Monday, June 11, 2012

Nonfiction Monday is here! Featuring DK Pocket Genius

Welcome, everyone!  I'm happy to be today's host for Nonfiction Monday,
a weekly gathering of bloggers writing about nonfiction books for kids. 

DK Publishing. 2012. Pocket Genius series. New York: Dorling Kindersley.

I've always loved camping, hiking, plants and the outdoors, but was never much of a bird watcher.  My husband, however, is a bird lover and can tell the difference between similar waterfowl or shore birds at a great distance.  The Audubon Society Field Guide to North American Birds has been a fixture in our house for ages.  After the addition of curious kids, we added the Field Guide to Seashore Creatures, North American Trees, and North American Insects & Spiders.  There's something very satisfying about these little books - a modern, non-lethal form of hunting perhaps.  I love that "Aha, I've found it!" moment when I discover the unknown bird in the yard or the little critter crawling on the windowsill.  So, it was with pleasure that I received the set of DK Pocket Genius guides for my branch.
Now granted, kids won't be able to spot a shark or dinosaur in the neighborhood and rush home to identify it, but the books are designed in much the same manner as adult field guides and will teach the same classification skills.  For example, Sharks begins with an overview of sharks, their common attributes, habitats and features.  The guide is then divided into two sections: Sharks and Rays, skates, and chimaeras.  Sections are then subdivided into types (e.g. Frilled and cow sharks) and then into the neat little photographic plates with which any fan of field guides is familiar.

Differing from adult guides, the informative text is presented in the same box as the photograph (no flipping to tissue paper thin pages in the rear).  Similar to adult guides, icons appear in each box.  These icons, however, are much more fun than a silhouette of a tree-clinging bird or coniferous tree!  The shark icon depicts a swimmer with a proportionally sized shark swimming above.  The Rocks and Minerals guide shows a hand next to the average size of a found specimen.  Animals and Dinosaurs icons compare a human body to the featured creature.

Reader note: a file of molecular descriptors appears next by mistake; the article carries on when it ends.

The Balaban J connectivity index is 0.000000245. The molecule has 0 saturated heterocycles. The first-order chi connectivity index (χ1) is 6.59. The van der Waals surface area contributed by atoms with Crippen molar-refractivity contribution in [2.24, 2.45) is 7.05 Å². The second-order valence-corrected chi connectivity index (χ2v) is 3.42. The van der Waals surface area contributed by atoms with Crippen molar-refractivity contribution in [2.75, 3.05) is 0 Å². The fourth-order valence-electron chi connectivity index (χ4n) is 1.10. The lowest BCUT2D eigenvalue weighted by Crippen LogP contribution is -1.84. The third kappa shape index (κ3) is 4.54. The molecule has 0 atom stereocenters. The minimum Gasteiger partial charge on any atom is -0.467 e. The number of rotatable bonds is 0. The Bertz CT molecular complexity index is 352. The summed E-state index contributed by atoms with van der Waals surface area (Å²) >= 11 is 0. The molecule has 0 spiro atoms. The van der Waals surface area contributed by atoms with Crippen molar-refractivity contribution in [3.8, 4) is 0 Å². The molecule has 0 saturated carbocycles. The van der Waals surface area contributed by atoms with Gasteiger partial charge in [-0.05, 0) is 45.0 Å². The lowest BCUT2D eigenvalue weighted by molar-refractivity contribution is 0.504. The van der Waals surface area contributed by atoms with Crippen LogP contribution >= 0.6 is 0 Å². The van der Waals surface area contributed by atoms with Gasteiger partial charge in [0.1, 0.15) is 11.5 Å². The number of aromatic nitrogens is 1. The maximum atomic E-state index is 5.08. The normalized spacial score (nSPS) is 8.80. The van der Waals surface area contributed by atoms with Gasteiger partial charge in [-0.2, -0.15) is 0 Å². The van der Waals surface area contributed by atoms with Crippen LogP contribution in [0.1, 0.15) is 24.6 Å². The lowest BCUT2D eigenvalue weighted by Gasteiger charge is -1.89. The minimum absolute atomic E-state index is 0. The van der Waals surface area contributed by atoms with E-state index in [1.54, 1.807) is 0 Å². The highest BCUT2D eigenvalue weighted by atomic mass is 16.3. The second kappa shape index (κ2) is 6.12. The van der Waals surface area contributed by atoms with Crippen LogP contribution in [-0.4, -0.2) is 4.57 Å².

Each book also contains fun facts, an index and a glossary. And while they don't have the flexible, textured covers of National Audubon Society guides, they are still a cozy and satisfying size, about 5.5" x 6.5" x .5".  The publisher's suggested age for Pocket Genius books is 8 and up.

I may be nerdy, but I like them!

Future additions to the series will include: Ancient Egypt, Earth, Space and Bugs.

 I look forward to reading your offerings.   Add your link below using InLinkz.  Thanks!


  1. Hi there! Thanks so much for hosting this week. I've been meaning to find more nonfiction books for my ten year old daughter and you had me at rocks and minerals. :) Will definitely check this out.

  2. Hi! Thanks for hosting today! I like the small size of these books --they sound interesting. Thanks for the review

  3. I'm with you about the bird watching "oh, there was a bird. I wonder what it was." I do better with plants and flowers (they move much, much slower) and always carry an indentication guide when hiking. There is something satisfying learning the name of a pretty flower or new plant. I'll check out a couple of your recommendations for the library.
    Thanks for looking after this week's NFM event, too.
    Love the linking device.
    Apples with Many Seeds

  4. Thanks for hosting today! I love the look of this new series, as with anything DK I see that they live up to high standards.

  5. Man, I just learned Mr. Linky, but inlink was so much cooler with the picture and everything! Thanks for hosting and making me learn something new!

  6. Thanks, everyone, for joining in today. For those of you who like InLinkz, I can tell you that it's very simple and really helps out if you have to work on your hosting day! If you want images, it costs 1.99, but for that price, you may use it at will for one month. Well worth it, I think.

  7. Thanks for hosting.
    My selection is "The adventures of Mark Twain by Huckleberry Finn written by Robert Burleigh and illustrated by Barry Blitt.

  8. Thank you, Janet. I added your link for you. I've seen many versions of Mark Twain's life, but not one written from the perspective of Huck Finn! Interesting.


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